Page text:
Takazawa Candle has been making traditional Japanese candles since 1892, keeping three elements in mind: craftsmanship, raw materials and ethics. Made with a hollow core, the candles have a powerful flame, and its flickering is more unique than others. Each candle is meant to create time for yourself. Light them after coming home, while enjoying dinner or to calm mind and body during a yoga and meditation session.
The first candles in Japan were brought in from China in the 8th century and were made from bees wax. This material wasn't familiar to the ancestors, so they tried to make candles from plant based wax. Sumac wax was soft and easy to form into the shape of a candle and so by the 16th century it had become the standard material for candle-making in Japan.
The sumac wax from Kyushu region and Japanese paper (wa-shi) from Iwami in Shimane Prefecture, used for wicks, were brought to Nanao to produce candles. The finished product was then transported throughout Japan by Kitamae ship. There were many guilds in Nanao until the late 19th century. Today, Takazawa Candle is the only candle maker keeping this tradition alive in Nanao. By continuing to use natural materials, they contribute to the survival of traditional technologies and to the conservation of the Japanese mountains, plants and nature.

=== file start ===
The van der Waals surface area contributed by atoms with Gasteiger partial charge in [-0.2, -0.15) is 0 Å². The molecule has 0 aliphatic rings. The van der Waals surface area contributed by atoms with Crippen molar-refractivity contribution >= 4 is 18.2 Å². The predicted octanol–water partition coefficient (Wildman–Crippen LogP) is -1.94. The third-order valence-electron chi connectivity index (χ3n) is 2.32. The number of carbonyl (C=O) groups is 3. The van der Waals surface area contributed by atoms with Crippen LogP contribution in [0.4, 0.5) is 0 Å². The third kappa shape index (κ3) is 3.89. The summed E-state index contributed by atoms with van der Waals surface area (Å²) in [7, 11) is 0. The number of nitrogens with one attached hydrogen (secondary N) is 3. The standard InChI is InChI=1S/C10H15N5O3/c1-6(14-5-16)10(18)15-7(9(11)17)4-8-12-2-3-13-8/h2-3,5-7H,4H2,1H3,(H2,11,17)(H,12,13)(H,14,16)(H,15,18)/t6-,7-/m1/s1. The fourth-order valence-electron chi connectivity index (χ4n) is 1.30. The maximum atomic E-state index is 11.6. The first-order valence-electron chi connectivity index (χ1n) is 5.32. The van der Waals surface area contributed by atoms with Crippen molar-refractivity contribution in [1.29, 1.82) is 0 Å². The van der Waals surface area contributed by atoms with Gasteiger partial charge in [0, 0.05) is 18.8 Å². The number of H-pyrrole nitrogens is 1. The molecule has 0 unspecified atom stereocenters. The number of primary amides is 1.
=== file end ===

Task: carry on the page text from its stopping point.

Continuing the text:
Nice to see you here,
but we'd love to meet
in person too
Mon - Sun ________ 11.00 - 18.00
De Clercqstraat 130, Amsterdam
Misc Store supports
climate change solutions &
plants a tree for every order
Importing from countries as far as Japan & shipping worldwide has more of an impact than we would like. That is why we plant a tree for every order + we plant an additional 2 trees each day.
Furthermore, we offset the individual carbon footprint of our staff, including travel per individual under 8,000 km by car or 2 short-haul return flights annually, by funding climate change solutions through Ecologi.
A selection of these climate projects are shown here.
Read more →
Climate projects supported by Misc Store
Using waste biomass to produce electricity in Chile